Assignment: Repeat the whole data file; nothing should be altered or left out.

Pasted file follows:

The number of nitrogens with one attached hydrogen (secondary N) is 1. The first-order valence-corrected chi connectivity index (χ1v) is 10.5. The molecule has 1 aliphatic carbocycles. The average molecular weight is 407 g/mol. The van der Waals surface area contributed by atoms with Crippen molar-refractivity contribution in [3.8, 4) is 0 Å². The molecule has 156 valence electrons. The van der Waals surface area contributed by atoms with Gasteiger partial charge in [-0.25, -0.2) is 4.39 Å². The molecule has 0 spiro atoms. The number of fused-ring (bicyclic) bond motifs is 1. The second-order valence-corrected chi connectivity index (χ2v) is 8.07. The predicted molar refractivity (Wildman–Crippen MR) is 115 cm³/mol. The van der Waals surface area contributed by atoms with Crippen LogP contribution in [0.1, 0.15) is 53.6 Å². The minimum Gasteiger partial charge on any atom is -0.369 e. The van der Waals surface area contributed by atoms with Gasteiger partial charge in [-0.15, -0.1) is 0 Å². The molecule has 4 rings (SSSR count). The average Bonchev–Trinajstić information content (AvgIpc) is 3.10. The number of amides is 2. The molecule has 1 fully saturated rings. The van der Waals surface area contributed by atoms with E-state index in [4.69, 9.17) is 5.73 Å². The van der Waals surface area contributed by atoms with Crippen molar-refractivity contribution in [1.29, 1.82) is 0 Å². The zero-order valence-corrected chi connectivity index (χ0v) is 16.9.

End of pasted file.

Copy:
The number of nitrogens with one attached hydrogen (secondary N) is 1. The first-order valence-corrected chi connectivity index (χ1v) is 10.5. The molecule has 1 aliphatic carbocycles. The average molecular weight is 407 g/mol. The van der Waals surface area contributed by atoms with Crippen molar-refractivity contribution in [3.8, 4) is 0 Å². The molecule has 156 valence electrons. The van der Waals surface area contributed by atoms with Gasteiger partial charge in [-0.25, -0.2) is 4.39 Å². The molecule has 0 spiro atoms. The number of fused-ring (bicyclic) bond motifs is 1. The second-order valence-corrected chi connectivity index (χ2v) is 8.07. The predicted molar refractivity (Wildman–Crippen MR) is 115 cm³/mol. The van der Waals surface area contributed by atoms with Crippen LogP contribution in [0.1, 0.15) is 53.6 Å². The minimum Gasteiger partial charge on any atom is -0.369 e. The van der Waals surface area contributed by atoms with Gasteiger partial charge in [-0.15, -0.1) is 0 Å². The molecule has 4 rings (SSSR count). The average Bonchev–Trinajstić information content (AvgIpc) is 3.10. The number of amides is 2. The molecule has 1 fully saturated rings. The van der Waals surface area contributed by atoms with E-state index in [4.69, 9.17) is 5.73 Å². The van der Waals surface area contributed by atoms with Crippen molar-refractivity contribution in [1.29, 1.82) is 0 Å². The zero-order valence-corrected chi connectivity index (χ0v) is 16.9.